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As we head in to the festive period, our Chaplain, John Toller has written our Christmas Message. We hope you all have a Merry Christmas.

I used to see Christmas as a bit like most signings in the January transfer window: over-hyped, over-priced, and likely to leave you underwhelmed, at best, or just disappointed (think Andy Carroll & Fernando Torres, January 2011). But over the past few years I’ve started to enjoy Christmas more and more. I’ll still not have the tree up or the Christmas music on in November, but the first week of December is fair game!

I still see the problems with how we celebrate Christmas: for some, it’s the loneliest time of the year, as their lack of close family and friends is never more obvious; for others, the pressures of buying create massive financial hardship. This is not what Christmas is meant to be. But actually, it’s the fact these problems exist in our world that makes Christmas so good.

There’s a lot of words we associate with Christmas – here’s two: joy, and hope. We’re not using Christmas to paper over the cracks, but whether things are going well for us or not, Christmas brings us joy in the present and hope for the future.

Taking joy from life, from food and drink, giving and receiving, friends and family, is not hiding from reality. It’s recognising what we have, being thankful for it, taking pleasure from it. Yes, it’s important to look beyond ourselves, but it’s equally important to appreciate what we have and find joy in it. We can do that at any time, of course, but Christmas is a particularly good time for it.

Young kids are particularly good at this – just enjoying and appreciating everything that’s going on, everyone that’s there. Maybe that could be a challenge to yourself this Christmas – to try to see every little thing, every meal, every person, as a gift – to look beyond the niggles and annoyance and sprouts and take joy from it all.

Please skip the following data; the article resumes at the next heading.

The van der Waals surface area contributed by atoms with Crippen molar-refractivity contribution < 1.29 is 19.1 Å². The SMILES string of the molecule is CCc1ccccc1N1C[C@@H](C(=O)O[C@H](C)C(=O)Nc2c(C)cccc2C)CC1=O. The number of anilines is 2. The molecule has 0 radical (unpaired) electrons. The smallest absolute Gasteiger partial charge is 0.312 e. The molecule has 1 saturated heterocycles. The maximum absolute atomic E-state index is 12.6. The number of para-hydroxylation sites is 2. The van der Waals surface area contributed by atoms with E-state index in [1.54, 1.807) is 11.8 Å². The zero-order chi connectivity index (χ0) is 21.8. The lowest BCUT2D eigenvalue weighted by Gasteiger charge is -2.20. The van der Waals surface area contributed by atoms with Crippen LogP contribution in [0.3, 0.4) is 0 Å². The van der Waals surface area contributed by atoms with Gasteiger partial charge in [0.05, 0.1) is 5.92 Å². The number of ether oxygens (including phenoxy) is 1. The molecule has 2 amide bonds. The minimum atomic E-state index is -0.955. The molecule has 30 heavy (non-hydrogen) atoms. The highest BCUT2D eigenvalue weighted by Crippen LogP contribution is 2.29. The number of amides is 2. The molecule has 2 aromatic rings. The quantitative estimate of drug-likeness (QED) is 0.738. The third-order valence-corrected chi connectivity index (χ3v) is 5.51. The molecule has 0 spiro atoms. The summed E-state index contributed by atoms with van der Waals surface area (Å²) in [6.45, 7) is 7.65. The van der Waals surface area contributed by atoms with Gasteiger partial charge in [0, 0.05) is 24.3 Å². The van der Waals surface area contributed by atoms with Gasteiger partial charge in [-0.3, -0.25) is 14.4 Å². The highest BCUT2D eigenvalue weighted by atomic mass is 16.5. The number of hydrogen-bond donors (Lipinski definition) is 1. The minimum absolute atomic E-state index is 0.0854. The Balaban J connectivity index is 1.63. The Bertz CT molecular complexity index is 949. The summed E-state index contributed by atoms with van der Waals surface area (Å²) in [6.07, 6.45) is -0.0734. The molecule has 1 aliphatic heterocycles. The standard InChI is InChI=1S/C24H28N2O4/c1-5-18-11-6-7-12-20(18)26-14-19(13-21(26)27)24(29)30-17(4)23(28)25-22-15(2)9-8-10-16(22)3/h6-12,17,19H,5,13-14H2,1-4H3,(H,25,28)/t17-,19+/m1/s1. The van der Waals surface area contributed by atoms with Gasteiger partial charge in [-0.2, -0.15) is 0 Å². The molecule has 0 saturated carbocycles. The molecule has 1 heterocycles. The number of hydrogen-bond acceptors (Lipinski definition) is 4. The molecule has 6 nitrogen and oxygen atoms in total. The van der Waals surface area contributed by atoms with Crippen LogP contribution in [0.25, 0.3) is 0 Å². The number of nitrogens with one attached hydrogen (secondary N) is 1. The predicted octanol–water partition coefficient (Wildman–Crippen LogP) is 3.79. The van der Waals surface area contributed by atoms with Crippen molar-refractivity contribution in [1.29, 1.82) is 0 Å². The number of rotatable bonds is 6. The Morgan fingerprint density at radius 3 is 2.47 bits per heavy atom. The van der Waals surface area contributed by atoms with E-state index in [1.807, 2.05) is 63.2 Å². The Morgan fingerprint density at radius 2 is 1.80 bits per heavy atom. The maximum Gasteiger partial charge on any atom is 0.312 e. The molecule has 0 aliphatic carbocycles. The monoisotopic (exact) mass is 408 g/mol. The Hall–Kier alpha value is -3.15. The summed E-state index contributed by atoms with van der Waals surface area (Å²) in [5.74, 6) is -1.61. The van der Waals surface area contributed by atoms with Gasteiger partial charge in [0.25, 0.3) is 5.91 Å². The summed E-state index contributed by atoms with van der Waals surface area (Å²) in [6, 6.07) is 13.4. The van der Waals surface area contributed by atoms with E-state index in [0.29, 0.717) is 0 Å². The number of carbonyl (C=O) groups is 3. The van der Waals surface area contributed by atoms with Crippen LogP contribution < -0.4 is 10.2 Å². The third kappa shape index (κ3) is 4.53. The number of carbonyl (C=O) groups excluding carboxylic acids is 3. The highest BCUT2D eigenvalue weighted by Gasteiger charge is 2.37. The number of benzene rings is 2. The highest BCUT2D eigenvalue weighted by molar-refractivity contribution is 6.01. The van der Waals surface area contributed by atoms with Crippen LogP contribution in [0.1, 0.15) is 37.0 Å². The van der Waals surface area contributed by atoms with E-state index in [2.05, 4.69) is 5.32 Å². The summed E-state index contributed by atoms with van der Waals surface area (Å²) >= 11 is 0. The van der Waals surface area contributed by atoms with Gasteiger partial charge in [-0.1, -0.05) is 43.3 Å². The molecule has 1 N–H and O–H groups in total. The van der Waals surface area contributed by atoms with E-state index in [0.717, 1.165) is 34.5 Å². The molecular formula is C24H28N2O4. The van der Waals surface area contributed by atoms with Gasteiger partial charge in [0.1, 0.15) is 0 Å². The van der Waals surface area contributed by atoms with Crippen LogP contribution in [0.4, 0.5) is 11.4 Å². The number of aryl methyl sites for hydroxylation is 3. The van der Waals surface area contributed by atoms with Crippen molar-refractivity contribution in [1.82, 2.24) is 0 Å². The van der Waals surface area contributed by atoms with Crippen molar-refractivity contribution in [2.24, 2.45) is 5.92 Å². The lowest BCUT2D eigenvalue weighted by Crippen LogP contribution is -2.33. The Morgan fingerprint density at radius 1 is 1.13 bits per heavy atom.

For me, though, Christmas is about more than just living in the moment and finding joy in these things, though that’s important. It’s also about the hope of better things to come. A lot of the Christmas cards we’ll send and receive this year will also wish for a happy new year – as we celebrate Christmas at the end of a year, we hope for good things, perhaps better things, in the year that follows. We hope for more special times with friends and family, for new reasons for joy – for an end to the seemingly endless Covid restrictions!

One of the most famous parts of the story of the first Christmas is when the angels appeared to the shepherds to announce Jesus’ birth (I should note here that many nativity plays get it wrong – the angels weren’t picking their noses). They spoke of ‘good news of great joy’ – and that joy came because Jesus brought hope. They described him as ‘Saviour’ and ‘Lord’ – the one who came to put right what was wrong, to give us new hope.

As I’ve come to better understand and experience that hope, it’s helped me find joy not just in the hope itself but in other things as well. That’s why I’m starting to enjoy Christmas more. Knowing that Jesus came to put everything right, knowing that we’ll see that one day, doesn’t stop me enjoying the day to day things now, it adds to the joy I can find in them.

So if I used to see Christmas as Carroll/Torres, now I see it more as Lewandowski, 2014 – not an expensive flop, but incredible free transfer. Our version of Christmas may not be perfect, but the true story of Christmas is all about perfection that we could never gain by ourselves, but which has been given to us – so we can have joy in the present and hope for the future.

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